- Nintendo’s video game Animal Crossing has become a digital icon of the coronavirus era
- Affiliate marketing has grown into a content-first media, with performative e-commerce set to grow massively
- All swathes of “real” life are going virtual: working, traveling, clubbing, shopping, cooking… the trend has been accelerated by lockdown, but it is here to stay
Next, we welcome Victor Bayata, Global Vice President of Clarks who chats with Martin about transformation at Clarks. He joined Clarks to help accelerate transformation and to help enable and trigger cultural changes in the way the company works and innovates- whilst remembering that Clarks is a heritage brand that holds memories for many families when they go to get measured for their first pair of shoes.
How have they managed to pivot?
This year they have introduced a process for people to book appointments and have a virtual assistant to ensure they’re still getting the support they previously did in the physical store. This activity was a pilot, but now is now being rolled out as part of enhancing the experience for customers.
How long did this innovation take?
Concept to rollout was a matter of weeks. People think the process takes time, but it’s actually all about solving the pain points for customers. Victor explained that they looked at the customer journey, how customers shop and visit us in store, then they thought about how they could enhance that experience and reimagine that moment for the customer. They needed to be there at a certain moment in time with a specific solution, otherwise they’d have missed an opportunity.
So, has it been successful? And how can we learn to do this the right whilst still interacting with customers?
You need to try in order to learn and in order to grow. For me it is about leadership and helping people get out of their ways of thinking. You have to nurture people and the culture through the process. And remember- it is ok to fail, because when you fail you learn. It is also ok get there and have the right solution.
Last but not least, Martin chats with Samantha McCarthy, B2B Marketing Lead at Klarna who started by introducing the brand to us. Founded in Sweden in 2005, Klarna then grew across Europe and is the preferred payment method in Germany. It is a payment service and in the UK it is mainly known for 2 products; pay in 30 days (try before you buy) and pay in 3 instalments. Their goal is to become a famous shopping brand!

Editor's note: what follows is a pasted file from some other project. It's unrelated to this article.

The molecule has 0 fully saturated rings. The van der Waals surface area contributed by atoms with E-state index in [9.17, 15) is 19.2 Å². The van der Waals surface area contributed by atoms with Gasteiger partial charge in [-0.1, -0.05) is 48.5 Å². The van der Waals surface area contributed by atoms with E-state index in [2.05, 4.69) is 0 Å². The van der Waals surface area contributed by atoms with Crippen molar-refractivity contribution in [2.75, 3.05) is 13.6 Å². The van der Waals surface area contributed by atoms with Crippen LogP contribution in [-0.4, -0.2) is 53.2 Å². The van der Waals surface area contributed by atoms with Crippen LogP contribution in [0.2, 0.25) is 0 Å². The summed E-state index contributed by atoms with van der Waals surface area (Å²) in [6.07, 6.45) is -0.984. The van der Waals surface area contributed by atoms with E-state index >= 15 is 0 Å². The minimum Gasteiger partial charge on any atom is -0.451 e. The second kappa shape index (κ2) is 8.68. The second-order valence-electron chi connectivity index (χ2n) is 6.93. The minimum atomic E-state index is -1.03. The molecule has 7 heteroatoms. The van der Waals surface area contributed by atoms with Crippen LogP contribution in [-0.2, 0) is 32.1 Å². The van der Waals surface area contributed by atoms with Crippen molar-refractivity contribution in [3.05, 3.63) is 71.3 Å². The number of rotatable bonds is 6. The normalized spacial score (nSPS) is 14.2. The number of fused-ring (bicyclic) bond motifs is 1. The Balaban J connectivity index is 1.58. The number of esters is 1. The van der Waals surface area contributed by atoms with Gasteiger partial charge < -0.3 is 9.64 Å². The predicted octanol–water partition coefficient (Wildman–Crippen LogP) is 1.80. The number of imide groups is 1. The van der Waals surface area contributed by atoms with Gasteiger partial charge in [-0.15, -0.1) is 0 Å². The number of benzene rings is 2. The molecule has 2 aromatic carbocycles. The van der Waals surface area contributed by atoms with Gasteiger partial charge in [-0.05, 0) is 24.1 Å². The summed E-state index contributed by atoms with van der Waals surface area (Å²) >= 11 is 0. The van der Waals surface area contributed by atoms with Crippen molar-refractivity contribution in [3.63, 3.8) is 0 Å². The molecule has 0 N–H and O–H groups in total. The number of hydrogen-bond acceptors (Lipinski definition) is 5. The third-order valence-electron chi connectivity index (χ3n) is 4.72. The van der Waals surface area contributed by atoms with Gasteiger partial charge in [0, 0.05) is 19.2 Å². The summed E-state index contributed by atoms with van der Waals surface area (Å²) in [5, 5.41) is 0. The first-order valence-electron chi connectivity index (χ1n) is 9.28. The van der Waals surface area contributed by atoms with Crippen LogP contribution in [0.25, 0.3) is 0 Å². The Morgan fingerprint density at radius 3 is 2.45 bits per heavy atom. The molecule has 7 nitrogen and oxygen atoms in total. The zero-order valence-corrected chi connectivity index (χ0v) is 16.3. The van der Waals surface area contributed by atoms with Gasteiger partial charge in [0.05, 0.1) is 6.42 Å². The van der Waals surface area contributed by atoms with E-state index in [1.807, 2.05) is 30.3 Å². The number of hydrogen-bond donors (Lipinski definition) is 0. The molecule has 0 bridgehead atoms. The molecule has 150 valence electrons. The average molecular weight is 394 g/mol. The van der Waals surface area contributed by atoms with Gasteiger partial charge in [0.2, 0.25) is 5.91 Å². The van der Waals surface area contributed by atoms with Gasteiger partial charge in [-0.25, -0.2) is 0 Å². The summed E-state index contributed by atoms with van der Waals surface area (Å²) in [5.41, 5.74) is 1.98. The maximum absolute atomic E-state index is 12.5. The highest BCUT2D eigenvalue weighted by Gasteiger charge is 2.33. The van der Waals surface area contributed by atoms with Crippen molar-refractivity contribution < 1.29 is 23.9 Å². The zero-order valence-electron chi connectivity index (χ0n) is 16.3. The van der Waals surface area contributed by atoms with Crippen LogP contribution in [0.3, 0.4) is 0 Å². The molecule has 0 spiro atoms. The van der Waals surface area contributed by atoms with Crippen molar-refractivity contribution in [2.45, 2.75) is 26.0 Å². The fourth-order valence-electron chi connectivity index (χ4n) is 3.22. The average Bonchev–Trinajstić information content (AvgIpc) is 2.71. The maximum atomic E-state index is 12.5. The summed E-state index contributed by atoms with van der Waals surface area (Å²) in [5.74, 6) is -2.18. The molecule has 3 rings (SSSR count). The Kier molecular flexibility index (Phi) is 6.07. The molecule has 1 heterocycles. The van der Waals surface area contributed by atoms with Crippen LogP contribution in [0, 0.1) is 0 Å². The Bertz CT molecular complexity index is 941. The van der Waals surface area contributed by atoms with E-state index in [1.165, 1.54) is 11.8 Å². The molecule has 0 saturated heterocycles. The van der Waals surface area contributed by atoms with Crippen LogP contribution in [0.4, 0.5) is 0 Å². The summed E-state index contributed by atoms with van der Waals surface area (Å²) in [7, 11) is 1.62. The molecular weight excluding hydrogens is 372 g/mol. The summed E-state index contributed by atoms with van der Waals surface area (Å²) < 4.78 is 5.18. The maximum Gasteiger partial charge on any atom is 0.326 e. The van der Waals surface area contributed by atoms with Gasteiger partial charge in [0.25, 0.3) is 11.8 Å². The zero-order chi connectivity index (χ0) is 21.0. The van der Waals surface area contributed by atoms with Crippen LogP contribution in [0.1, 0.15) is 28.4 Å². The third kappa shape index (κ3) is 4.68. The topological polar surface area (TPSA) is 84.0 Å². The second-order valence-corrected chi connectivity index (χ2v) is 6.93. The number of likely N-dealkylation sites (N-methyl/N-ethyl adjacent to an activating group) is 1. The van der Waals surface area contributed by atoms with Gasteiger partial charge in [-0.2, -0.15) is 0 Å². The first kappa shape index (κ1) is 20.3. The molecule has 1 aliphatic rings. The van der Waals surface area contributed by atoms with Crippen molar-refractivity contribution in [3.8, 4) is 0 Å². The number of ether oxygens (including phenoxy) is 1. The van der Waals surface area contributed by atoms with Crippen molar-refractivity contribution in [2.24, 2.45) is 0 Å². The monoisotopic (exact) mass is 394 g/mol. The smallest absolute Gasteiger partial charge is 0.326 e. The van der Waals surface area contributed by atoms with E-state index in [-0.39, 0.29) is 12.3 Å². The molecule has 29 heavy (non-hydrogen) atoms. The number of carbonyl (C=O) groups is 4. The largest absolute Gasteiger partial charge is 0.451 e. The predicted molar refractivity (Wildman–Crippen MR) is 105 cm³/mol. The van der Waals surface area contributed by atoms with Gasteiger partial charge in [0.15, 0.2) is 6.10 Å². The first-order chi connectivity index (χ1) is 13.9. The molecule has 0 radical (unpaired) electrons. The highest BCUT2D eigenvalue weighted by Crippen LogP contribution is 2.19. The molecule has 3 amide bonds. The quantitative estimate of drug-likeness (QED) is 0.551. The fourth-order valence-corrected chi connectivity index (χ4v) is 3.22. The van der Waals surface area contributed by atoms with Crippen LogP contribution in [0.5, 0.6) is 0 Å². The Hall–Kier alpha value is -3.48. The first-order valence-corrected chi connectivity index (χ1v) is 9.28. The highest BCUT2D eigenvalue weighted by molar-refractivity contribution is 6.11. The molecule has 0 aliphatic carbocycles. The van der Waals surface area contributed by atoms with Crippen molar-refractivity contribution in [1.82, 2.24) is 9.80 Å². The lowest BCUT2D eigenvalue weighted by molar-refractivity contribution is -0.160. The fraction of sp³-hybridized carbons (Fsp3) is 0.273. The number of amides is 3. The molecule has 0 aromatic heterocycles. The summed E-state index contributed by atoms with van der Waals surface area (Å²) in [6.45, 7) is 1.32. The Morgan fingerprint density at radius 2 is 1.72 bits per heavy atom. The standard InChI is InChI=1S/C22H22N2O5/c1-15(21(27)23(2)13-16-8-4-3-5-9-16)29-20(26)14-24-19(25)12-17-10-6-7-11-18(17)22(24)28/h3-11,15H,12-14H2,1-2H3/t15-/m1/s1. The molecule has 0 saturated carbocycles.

Introducing technology to a new market
Samantha went on to discuss the importance of knowing when and how to introduce new technology to a market. When they wanted to move into the UK, they had to create the category of invoice payment, because it didn’t exist here and just because it worked in Germany, doesn’t mean it will work in the UK. You need to find the right product and need to localise products to that market. They had a product that customers wanted and enjoyed using, so needed to focus on how to speak to those customers and listen to them to create the categories- they always have a customer first attitude. This activity resulted in 10 million UK customers now who use Klarna versus none 4-5 years ago.
A good year for e-commerce
Klarna was growing before pandemic, but the pandemic has sped up e-commerce. They have seen strong figures within home and garden as people want to make home a nice place to be. Garden sector saw sales heavily increased. Health and beauty saw an increase in sales with salons closed, people were thinking about self-care. Anything that brought joy into a person’s life did well during lockdown. Sports and outdoors similarly performed well. Gym Shark always get the tone right, changing logo to Home Shark. In April Halford had more bike sales than they ever had in a Christmas peak period and couldn’t get more stock.
Black Friday saw incredible results. In Samantha’s first year, there is a 7-day period and they had a set number of purchases. They saw that number in one single day on Black Friday this year!
Klarna isn’t just payment methods
Klarna doesn’t just support at conversion. Everything they do has customers in mind to see what they’re looking for from a shopping experience. There is the upsell at basket element, which sees typical uplifts of 40%, but from a consumer perspective, it is way to help them manage their money. There is also an app with shoppable wish lists, price drops and deals too!
Klarna dares to be different
The future is very customer focused. Klarna expect to see an evolution around the future of shopping. There will be more campaigns based on communities, seeing what products resonate with different audiences. Finally, we can expect to see an acceleration of Klarna in store to improve the omni channel experience!
And that brings us to the end of our Change is Now series, but as we look ahead to 2021 and a mix of challenges and exciting opportunities ahead, we will be back with a brand-new webinar series aiming to help you make the most of your opportunities and make more sales online.
If you missed any of the other Change is Now webinars, you can view all the of the highlights and videos here.
Make sure you get in early and register for The Retail Reset series, kicking off in February 2021 – sign up for it now.
Summit would like to give one final big thank you to all those who attended our events this year, and of course to all our fabulous guest speakers who have been so generous in sharing their invaluable insights.